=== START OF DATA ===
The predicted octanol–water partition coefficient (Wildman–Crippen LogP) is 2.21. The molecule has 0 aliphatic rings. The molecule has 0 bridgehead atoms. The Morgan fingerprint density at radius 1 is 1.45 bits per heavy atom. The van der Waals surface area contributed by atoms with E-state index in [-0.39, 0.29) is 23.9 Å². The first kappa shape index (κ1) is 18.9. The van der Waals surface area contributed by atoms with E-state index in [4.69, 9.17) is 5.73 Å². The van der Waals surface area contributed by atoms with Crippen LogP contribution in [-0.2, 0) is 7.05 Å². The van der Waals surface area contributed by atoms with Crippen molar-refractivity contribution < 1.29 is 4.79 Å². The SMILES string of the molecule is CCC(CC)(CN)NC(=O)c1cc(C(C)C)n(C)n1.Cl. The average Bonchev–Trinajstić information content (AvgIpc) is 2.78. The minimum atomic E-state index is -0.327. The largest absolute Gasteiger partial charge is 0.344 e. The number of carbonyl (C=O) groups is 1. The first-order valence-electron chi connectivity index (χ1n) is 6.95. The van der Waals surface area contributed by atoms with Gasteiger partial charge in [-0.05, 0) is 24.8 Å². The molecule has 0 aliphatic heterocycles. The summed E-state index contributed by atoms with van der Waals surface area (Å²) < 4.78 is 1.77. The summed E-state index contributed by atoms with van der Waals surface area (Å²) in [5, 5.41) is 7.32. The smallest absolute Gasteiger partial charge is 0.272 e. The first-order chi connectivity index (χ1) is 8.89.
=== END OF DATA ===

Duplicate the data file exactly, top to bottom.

The predicted octanol–water partition coefficient (Wildman–Crippen LogP) is 2.21. The molecule has 0 aliphatic rings. The molecule has 0 bridgehead atoms. The Morgan fingerprint density at radius 1 is 1.45 bits per heavy atom. The van der Waals surface area contributed by atoms with E-state index in [-0.39, 0.29) is 23.9 Å². The first kappa shape index (κ1) is 18.9. The van der Waals surface area contributed by atoms with E-state index in [4.69, 9.17) is 5.73 Å². The van der Waals surface area contributed by atoms with Crippen LogP contribution in [-0.2, 0) is 7.05 Å². The van der Waals surface area contributed by atoms with Crippen molar-refractivity contribution < 1.29 is 4.79 Å². The SMILES string of the molecule is CCC(CC)(CN)NC(=O)c1cc(C(C)C)n(C)n1.Cl. The average Bonchev–Trinajstić information content (AvgIpc) is 2.78. The minimum atomic E-state index is -0.327. The largest absolute Gasteiger partial charge is 0.344 e. The number of carbonyl (C=O) groups is 1. The first-order valence-electron chi connectivity index (χ1n) is 6.95. The van der Waals surface area contributed by atoms with Gasteiger partial charge in [-0.05, 0) is 24.8 Å². The molecule has 0 aliphatic heterocycles. The summed E-state index contributed by atoms with van der Waals surface area (Å²) < 4.78 is 1.77. The summed E-state index contributed by atoms with van der Waals surface area (Å²) in [5, 5.41) is 7.32. The smallest absolute Gasteiger partial charge is 0.272 e. The first-order chi connectivity index (χ1) is 8.89.